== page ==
(Written years ago, because God knew in this week of travel I would need a story to share today.)
God showed himself this morning, when I least expected it—in the middle of Caleb’s routine worship time. It has happened before, yet glimpsing God anew is like a surprise gift wrapped in warm love tones.
Some mornings, our worships are heady with rhythm sticks beating out Caleb’s energetic praise on a hassock drum. Sometimes they are creative drama: “Let’s pretend I’m Jesus on the cross. And put me in the grave too.” Most often they are an uncreative repetition of songs, story, and prayer. How easily toddler level worships can become routine and stale, offering little to feed a busy parent’s hungry soul.
However, this morning, God appeared right in the middle of the Balaam story. It is an unusual story, one I had never told him, about the man whose donkey talked. I thought he would be intrigued.
We moved along through the money-laden requests for this prophet to curse God’s people, then that same prophet’s two inquires to God as to whether he should go, the two “no” answers, and his deliberate disobedience to go anyway (based, I assume, on his greed). I told this all to Caleb and marveled that God even took the time to give Balaam the obvious answer.
Next, I recited how Balaam’s donkey gave him trouble, went off the road, crushed his foot, and finally refused to go another step. Three times the donkey saw an angel with a flaming sword. Three times God used the donkey to save him from that sword. And then, mercy of mercies, God actually allowed Balaam to see the angel, talk with him, and receive an explanation.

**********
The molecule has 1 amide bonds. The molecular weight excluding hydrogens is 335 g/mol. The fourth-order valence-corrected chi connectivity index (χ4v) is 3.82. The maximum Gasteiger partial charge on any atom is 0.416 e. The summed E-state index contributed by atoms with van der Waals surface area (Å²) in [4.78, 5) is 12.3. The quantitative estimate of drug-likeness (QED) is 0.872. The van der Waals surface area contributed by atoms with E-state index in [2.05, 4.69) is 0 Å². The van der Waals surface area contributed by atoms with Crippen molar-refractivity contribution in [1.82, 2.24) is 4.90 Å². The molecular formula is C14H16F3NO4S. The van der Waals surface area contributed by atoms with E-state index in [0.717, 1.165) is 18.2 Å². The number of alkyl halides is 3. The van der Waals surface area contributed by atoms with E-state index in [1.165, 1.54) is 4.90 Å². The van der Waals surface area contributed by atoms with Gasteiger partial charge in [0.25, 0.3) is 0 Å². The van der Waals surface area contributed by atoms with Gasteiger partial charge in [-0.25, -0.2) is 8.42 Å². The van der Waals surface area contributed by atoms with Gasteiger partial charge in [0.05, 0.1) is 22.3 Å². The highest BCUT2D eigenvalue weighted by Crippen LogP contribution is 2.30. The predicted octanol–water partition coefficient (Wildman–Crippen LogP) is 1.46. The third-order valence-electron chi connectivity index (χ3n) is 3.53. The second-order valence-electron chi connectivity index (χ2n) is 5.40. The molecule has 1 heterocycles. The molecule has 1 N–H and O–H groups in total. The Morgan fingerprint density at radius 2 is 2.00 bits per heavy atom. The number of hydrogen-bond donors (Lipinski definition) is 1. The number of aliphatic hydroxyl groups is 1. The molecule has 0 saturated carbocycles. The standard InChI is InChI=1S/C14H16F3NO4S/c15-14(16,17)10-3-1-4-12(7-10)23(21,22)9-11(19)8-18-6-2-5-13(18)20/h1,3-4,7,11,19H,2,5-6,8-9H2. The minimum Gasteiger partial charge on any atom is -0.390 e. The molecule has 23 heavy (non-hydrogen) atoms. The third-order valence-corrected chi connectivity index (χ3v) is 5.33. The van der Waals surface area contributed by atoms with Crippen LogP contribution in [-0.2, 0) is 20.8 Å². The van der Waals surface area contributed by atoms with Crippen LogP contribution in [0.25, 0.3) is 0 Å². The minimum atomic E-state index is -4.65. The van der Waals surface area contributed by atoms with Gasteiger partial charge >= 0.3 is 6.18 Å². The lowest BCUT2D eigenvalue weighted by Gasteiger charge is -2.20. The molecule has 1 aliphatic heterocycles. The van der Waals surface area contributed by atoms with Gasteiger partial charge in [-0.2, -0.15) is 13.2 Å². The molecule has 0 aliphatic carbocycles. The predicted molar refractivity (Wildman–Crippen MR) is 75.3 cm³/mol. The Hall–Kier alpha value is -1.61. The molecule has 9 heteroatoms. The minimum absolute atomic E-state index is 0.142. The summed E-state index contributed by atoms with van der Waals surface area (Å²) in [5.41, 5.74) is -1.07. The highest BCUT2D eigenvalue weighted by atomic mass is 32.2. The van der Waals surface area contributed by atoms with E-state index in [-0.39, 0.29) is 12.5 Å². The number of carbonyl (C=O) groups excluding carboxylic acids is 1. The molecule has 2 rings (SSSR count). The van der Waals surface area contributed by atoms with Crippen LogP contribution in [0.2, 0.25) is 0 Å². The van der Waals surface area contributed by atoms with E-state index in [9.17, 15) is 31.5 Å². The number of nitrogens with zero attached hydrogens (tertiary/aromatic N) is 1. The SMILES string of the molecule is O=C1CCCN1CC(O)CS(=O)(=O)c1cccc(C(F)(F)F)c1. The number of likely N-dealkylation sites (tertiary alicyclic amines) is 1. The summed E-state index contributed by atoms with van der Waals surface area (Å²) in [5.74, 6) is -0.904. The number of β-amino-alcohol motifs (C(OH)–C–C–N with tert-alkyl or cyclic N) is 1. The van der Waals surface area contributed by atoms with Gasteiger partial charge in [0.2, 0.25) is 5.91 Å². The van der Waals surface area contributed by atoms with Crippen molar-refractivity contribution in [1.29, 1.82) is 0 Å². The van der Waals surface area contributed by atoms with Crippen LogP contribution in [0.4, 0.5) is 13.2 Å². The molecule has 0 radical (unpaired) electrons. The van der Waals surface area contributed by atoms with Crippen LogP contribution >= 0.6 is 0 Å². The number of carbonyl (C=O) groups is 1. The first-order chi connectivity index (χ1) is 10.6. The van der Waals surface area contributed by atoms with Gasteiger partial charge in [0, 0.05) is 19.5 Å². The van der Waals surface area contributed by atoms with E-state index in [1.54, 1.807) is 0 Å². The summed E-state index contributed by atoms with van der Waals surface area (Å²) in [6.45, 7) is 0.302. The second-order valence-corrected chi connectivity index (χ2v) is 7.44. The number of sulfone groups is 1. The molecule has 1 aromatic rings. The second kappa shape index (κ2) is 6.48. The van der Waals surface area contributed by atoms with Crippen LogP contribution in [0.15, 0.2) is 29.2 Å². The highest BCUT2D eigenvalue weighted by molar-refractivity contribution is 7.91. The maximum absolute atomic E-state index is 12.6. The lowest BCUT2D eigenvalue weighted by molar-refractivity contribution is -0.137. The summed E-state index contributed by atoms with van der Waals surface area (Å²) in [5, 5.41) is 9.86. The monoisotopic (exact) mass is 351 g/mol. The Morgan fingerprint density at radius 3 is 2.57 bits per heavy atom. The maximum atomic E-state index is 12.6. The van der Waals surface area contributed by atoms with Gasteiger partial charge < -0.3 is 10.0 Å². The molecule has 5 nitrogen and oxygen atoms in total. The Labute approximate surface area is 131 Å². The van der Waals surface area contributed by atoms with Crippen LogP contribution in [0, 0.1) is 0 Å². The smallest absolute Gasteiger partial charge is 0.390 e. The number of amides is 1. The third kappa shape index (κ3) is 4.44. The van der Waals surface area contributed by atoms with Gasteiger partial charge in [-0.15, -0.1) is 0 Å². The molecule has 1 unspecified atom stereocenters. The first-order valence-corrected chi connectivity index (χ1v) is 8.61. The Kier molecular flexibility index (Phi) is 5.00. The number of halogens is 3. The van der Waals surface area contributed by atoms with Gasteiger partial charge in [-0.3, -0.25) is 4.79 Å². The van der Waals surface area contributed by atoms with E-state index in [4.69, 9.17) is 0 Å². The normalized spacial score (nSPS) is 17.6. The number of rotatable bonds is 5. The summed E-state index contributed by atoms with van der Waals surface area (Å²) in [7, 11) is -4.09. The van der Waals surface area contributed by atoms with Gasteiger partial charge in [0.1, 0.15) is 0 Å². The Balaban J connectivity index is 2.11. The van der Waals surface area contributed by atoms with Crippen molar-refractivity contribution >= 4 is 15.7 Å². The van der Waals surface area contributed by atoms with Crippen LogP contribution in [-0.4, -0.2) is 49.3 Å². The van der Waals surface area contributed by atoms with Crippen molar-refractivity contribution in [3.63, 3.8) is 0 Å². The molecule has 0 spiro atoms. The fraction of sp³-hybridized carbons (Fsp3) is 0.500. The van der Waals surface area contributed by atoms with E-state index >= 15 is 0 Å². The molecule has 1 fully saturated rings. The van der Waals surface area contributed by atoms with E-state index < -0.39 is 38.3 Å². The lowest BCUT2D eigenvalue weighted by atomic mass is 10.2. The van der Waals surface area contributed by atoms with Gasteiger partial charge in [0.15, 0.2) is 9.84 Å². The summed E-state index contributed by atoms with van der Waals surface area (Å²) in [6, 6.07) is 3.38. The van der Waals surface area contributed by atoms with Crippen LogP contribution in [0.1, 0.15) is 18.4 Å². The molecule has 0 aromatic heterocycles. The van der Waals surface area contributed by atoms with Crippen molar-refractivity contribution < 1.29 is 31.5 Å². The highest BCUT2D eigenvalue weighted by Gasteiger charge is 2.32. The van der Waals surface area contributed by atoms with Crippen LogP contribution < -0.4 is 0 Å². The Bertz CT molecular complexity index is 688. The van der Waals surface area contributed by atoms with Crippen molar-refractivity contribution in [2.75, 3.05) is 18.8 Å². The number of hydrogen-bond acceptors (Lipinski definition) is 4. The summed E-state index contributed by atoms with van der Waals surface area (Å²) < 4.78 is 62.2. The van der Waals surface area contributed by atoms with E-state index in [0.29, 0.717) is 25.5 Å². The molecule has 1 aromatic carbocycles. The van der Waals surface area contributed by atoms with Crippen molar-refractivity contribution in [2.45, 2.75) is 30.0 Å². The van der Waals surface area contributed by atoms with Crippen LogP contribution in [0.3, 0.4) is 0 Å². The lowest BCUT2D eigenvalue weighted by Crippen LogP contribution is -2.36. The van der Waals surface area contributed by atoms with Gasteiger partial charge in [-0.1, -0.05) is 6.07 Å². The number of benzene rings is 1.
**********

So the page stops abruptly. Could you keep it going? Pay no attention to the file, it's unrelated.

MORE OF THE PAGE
It was there, in mid-sentence, that God revealed His love and forbearance. He handed me the gift of Himself.
I ended the story. We had prayer. We got busy. Yet, all day, from bread baking to bath taking, God’s warmth wrapped me in faith and assurance as I meditated on how He treats the deliberately disobedient.
What a God I saw. What beauty! What joy! What longing to serve Him swelled inside.
This was not a mere story about a man and his donkey. This was a story about God.
Just like “Jonah and the Whale” is not about Jonah or the whale. It is about a God who used an obedient whale because he wanted to save and soften another prophet’s disobedient heart. In fact, it is true of all Bible stories. They are not stories about people. They are stories about God.
Remembering it that way, I can repeat simple Bible stories forever.
“Love the Lord your God with all your heart and with all your soul and with your strength. These commands that I give you today are to be upon your hearts. Impress them on your children. Talk about them when you sit at home and when you walk along the road, when you lie down and when you get up.” — Deuteronomy 6:5-7 (NIV)